This chapter argues that although Luhmann's understanding of contingency and order provides a useful way to frame the distinctive problematic of economy, Luhmann himself did not see this connection clearly. His work remained overly concerned with the interaction of discretely differentiated social subsystems. He was unable to see the economy as anything other than just another social subsystem and consequently his analysis of the dynamics of hierarchization were somewhat abortive. His work does little to acknowledge the growing influence of money and finance and the erosion of boundaries between the economy and other spheres. In other words, Luhmann did not seize the opportunity afforded by his work to formulate a "non-essentialist economism"–a perspective that takes economy as the central ordering mechanism of modern life without succumbing to the problem of essentialism.
To develop a non-essentialist economism, this chapter looks to Foucault's later work on governance through risk, which presents an understanding of normalization as a process of self-organization. The engagement of risk is understood in terms of a continuous breaching of existing norms that nonetheless generates its own sources of normativity. Foucault's analysis of neoliberal reason emphasizes the way it has intuited the necessity of contingency and has brought speculative logics into the heart of governance. The chapter develops this point to argue that neoliberal rationality functions on a logic of preemption, a paradoxical practice that blurs the distinction between prevention and activation. The paradoxes of preemptive temporality intensify during times of crisis, when concern with the future comes to be attended by a reactionary quality.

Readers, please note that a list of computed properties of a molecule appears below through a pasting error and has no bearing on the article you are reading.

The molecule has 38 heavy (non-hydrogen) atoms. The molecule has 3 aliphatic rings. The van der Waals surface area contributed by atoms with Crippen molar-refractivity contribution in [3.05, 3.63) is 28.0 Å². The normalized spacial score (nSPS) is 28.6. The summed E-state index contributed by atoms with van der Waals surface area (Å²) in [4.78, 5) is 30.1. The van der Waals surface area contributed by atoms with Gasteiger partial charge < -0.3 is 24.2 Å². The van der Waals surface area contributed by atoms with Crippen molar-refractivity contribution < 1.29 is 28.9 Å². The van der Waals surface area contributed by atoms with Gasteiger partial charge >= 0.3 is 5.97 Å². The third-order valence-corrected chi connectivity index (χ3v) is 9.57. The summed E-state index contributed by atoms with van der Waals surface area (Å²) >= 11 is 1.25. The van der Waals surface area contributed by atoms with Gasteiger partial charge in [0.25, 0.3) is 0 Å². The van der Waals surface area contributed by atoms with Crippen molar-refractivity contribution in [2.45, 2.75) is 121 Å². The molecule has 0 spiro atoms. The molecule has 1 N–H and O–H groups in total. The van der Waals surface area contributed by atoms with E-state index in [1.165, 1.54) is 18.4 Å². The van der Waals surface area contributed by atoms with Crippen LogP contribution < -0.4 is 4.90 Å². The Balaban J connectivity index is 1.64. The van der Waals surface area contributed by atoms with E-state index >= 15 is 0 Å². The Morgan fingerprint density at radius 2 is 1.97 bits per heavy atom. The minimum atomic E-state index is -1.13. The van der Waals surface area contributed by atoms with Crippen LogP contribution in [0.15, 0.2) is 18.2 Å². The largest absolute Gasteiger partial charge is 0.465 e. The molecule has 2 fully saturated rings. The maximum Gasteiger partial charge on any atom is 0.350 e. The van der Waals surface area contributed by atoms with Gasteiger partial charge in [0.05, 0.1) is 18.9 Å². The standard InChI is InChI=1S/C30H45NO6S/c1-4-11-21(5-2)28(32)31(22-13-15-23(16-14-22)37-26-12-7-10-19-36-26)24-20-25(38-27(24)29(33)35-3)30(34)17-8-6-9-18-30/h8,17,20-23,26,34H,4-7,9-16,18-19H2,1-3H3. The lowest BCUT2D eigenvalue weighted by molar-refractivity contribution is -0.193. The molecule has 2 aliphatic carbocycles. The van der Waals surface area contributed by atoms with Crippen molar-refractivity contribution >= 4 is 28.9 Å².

This chapter pursues the analysis of capitalist temporality. The rise of modern capitalism was accompanied by the emergence of a distinctive experience of time, one in which humanity sees itself as making its own temporality, understanding present practices as having emerged out of a past and as shaping a contingent future. Time becomes a practical question, and the present becomes a moment of decision. Such decision involves the need to reassess the value of past investments and to adjust one's portfolio of speculative investments. The distinctive temporal logic that governs the dynamics of capitalism is best reflected in the rules of double-entry bookkeeping, which codify the principle that a subject needs to make promises and invest the cash proceeds of those commitments in promises made by others.
This chapter advances a new reading of Minsky's work that moves beyond the standard interpretation of it as a post-Keynesian critique of financial speculation. Minsky understands economic units as balance sheet entities, and he views the dynamics of capitalism as generated by actors taking speculative positions on the future. He sees the logic of banking as central to the endogenous production of economic order, but is at the same time acutely aware of the ever-present possibility of sudden breakdown. Rejecting perspectives that see financial policy as operating on the economy from the outside, Minsky emphasizes the continuity between practices of banking and their governance, as well as the ways financial instability has often accelerated dynamics of financial hierarchization. This book places Minsky in a distinctive tradition of thinking about central banking that takes the lender-of-last-resort function as the key modality of financial governance.